2d MEB and Evolving C2 for Composite Forces: The Case of Bold Alligator 2014


2015-04-20 By Robbin Laird

During my visit to 2d MEB (Marine Expeditionary Brigade), I had the opportunity to interview Major General Richard L. Simcock II, Commanding General, 2d MEB, and Major Marcus Mainz, lead 2d MEB planner for Exercise Bold Alligator 2014, where we had a lengthy discussion regarding the Marine Corps’ innovative approach in addressing Combatant Commanders’ requirements.

During the interviews, I was able to discuss 2d MEB innovations in C2 (command and control) with Mainz.

Although we discussed many aspects of the 2d MEB’s approach to C2 for Marine Corps composited forces, the innovations evident in Bold Alligator provided several concrete examples of how 2d MEB is working through emerging C2 challenges.

Innovations in aviation allow Marines to extend their reach and provide greater flexibility for amphibious operations. The reworking of the amphibious fleet to deliver capabilities to project power from the sea and the ability of the infantry to implement innovations in maneuver warfare and force insertion require creativity in operational design and C2.

The very term command and control can be confusing because it suggests top-down control of detailed operational activities.

However, 2d MEB exercises C2 of scalable and modular forces by delegating it to a level where tactical operations are more effective.

This contradicts a growing trend of micromanagement of an expanding battlespace.

This construct facilitates mastery of the operational environment in a fluid combat situation by keeping focus at the appropriate levels. It gives the MEB CE (command element) the capability to focus on the operational art that bridges the strategic and tactical levels for political objectives.

Execution of the mission, empowerment of subordinate leaders at the appropriate level, and maintaining situational awareness of the overall situation is a key challenge for C2.

The complexity begins with incorporation of joint and coalition forces for CJTF operations.

Given that joint and coalition capabilities enhance response time and effectiveness of global operations, C2 takes on a whole new meaning when shaping the appropriate composite force for missions across the ROMO (Range of Military Operations), which makes it central to effective Marine Corps Operations.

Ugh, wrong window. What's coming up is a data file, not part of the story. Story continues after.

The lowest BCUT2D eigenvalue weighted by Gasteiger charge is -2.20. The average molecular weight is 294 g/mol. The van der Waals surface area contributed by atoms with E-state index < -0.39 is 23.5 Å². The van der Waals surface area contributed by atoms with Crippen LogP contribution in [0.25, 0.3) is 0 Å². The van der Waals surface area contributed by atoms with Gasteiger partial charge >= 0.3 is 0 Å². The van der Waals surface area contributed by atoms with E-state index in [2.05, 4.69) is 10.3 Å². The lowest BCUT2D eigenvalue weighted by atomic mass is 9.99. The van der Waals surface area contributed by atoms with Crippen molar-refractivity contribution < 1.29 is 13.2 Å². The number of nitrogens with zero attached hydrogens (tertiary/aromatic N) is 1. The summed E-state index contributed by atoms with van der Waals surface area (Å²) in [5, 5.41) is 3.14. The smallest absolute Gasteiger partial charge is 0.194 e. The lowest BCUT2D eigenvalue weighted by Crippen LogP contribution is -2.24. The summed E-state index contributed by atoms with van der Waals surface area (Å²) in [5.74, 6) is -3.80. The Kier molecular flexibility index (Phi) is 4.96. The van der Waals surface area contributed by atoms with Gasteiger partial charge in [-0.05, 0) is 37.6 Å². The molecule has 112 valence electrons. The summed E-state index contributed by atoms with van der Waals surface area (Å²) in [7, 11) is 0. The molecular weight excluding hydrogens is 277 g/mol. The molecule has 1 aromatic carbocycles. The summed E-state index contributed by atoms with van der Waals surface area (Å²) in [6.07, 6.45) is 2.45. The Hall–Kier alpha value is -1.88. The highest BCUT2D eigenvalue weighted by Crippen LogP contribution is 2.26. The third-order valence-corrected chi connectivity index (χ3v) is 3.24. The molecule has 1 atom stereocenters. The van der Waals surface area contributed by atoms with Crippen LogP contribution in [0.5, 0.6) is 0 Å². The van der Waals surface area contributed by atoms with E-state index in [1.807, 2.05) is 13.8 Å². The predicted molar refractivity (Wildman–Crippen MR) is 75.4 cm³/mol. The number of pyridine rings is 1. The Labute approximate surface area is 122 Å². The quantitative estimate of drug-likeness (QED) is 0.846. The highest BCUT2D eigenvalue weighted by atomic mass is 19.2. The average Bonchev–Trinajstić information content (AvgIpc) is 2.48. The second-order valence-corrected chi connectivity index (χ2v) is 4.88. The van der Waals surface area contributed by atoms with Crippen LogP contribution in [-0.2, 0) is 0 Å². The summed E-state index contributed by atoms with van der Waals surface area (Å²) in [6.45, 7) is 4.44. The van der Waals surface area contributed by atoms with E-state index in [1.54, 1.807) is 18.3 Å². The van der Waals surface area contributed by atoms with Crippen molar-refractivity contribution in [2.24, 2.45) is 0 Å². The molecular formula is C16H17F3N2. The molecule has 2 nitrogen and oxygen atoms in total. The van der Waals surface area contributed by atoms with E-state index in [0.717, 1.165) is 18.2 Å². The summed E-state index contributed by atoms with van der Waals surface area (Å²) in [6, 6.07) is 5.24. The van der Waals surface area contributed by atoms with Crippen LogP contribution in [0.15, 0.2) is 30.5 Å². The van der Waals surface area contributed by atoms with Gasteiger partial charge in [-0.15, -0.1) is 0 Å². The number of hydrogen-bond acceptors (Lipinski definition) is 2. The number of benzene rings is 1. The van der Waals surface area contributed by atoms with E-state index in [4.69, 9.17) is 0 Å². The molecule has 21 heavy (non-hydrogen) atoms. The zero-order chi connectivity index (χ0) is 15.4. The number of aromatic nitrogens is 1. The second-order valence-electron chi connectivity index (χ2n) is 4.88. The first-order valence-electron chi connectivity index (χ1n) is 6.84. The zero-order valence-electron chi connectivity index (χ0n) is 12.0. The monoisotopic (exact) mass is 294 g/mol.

2d MEB is hard at work on meeting this challenge.

MajGen Simcock explained in his interview that the importance of “providing the Combatant Commander with a force capable of plugging into various joint, coalition, and interagency requirements is essential. The realities of the 21st century security environment demand a smart power approach inclusive of all services of the military, our partners and interagencies, which play an integral role in fulfilling National Security Strategy.”

Integration of allied and partner nation operational capabilities and systems with the U.S. amphibious fleet will develop, in effect, a global U.S.-Allied amphibious fleet capability.

General Simcock also discussed emerging demand for partnership with 2d MEB in global security “since the Marine Corps has revitalized the MEB concept capable of world-wide deployment, we have been contacted by many of our coalition partners, allies and other nations interested in training and operating with 2d MEB.”

The way Major Mainz explained it:

Composite forces are created when you take disparate forces, which are underneath different command and control structures, and place them underneath one commander tasked with a specific mission.

The 2d Marine Expeditionary Brigade is ‘a receiver of forces.’ We work various compositing options and shape the C2 for those forces coming together to perform the mission.

Major Mainz likened the 2d MEB CE to a Swiss army knife.

We want to be the Swiss Army knife of command and control.

We want to morph or adapt into whatever environment we’re in – coalition or joint.

2d MEB sees itself as a scalable CE capable of C2 for disparate forces, coalition and/or joint, to address the unique requirements of Combatant Commanders in uncertain environment.

The emphasis is upon shaping the force appropriate to the mission much as I discussed earlier the concept of insertion forces.

“We’re not trying to deploy something forward that’s not needed.”

Major Mainz explained the planning approach.

2d MEB needs three things to create a plan – battlespace, mission, and troops available, but given any of the two we develop the third. We offer the Combatant Commander a scalable force capable of operations across the ROMO.

This mental concept allows us to avoid a preconceived notion of what a C2 structure should look like.What makes us so different from any other Command Element is our lack of prearranged subordinate forces along with a training program rehearsing different C2 structures.

We have the mental flexibility to design a plan tailor-made to the unique mission and battlespace of any Combatant Command.